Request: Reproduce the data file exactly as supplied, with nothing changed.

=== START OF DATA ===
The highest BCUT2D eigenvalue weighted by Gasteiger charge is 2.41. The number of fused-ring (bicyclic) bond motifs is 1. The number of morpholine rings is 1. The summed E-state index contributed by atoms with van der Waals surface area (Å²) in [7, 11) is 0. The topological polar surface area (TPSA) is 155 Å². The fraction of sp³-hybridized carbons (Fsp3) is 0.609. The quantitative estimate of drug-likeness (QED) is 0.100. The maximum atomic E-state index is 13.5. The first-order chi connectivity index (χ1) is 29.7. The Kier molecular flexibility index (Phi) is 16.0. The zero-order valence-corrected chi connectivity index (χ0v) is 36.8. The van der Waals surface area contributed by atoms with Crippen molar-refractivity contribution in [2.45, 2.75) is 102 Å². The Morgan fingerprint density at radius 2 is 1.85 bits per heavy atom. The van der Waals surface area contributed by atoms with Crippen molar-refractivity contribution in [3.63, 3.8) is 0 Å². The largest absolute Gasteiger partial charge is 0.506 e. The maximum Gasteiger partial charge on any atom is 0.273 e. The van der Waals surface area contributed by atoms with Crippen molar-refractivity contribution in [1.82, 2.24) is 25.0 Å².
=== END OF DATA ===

The highest BCUT2D eigenvalue weighted by Gasteiger charge is 2.41. The number of fused-ring (bicyclic) bond motifs is 1. The number of morpholine rings is 1. The summed E-state index contributed by atoms with van der Waals surface area (Å²) in [7, 11) is 0. The topological polar surface area (TPSA) is 155 Å². The fraction of sp³-hybridized carbons (Fsp3) is 0.609. The quantitative estimate of drug-likeness (QED) is 0.100. The maximum atomic E-state index is 13.5. The first-order chi connectivity index (χ1) is 29.7. The Kier molecular flexibility index (Phi) is 16.0. The zero-order valence-corrected chi connectivity index (χ0v) is 36.8. The van der Waals surface area contributed by atoms with Crippen molar-refractivity contribution in [2.45, 2.75) is 102 Å². The Morgan fingerprint density at radius 2 is 1.85 bits per heavy atom. The van der Waals surface area contributed by atoms with Crippen molar-refractivity contribution in [3.63, 3.8) is 0 Å². The largest absolute Gasteiger partial charge is 0.506 e. The maximum Gasteiger partial charge on any atom is 0.273 e. The van der Waals surface area contributed by atoms with Crippen molar-refractivity contribution in [1.82, 2.24) is 25.0 Å².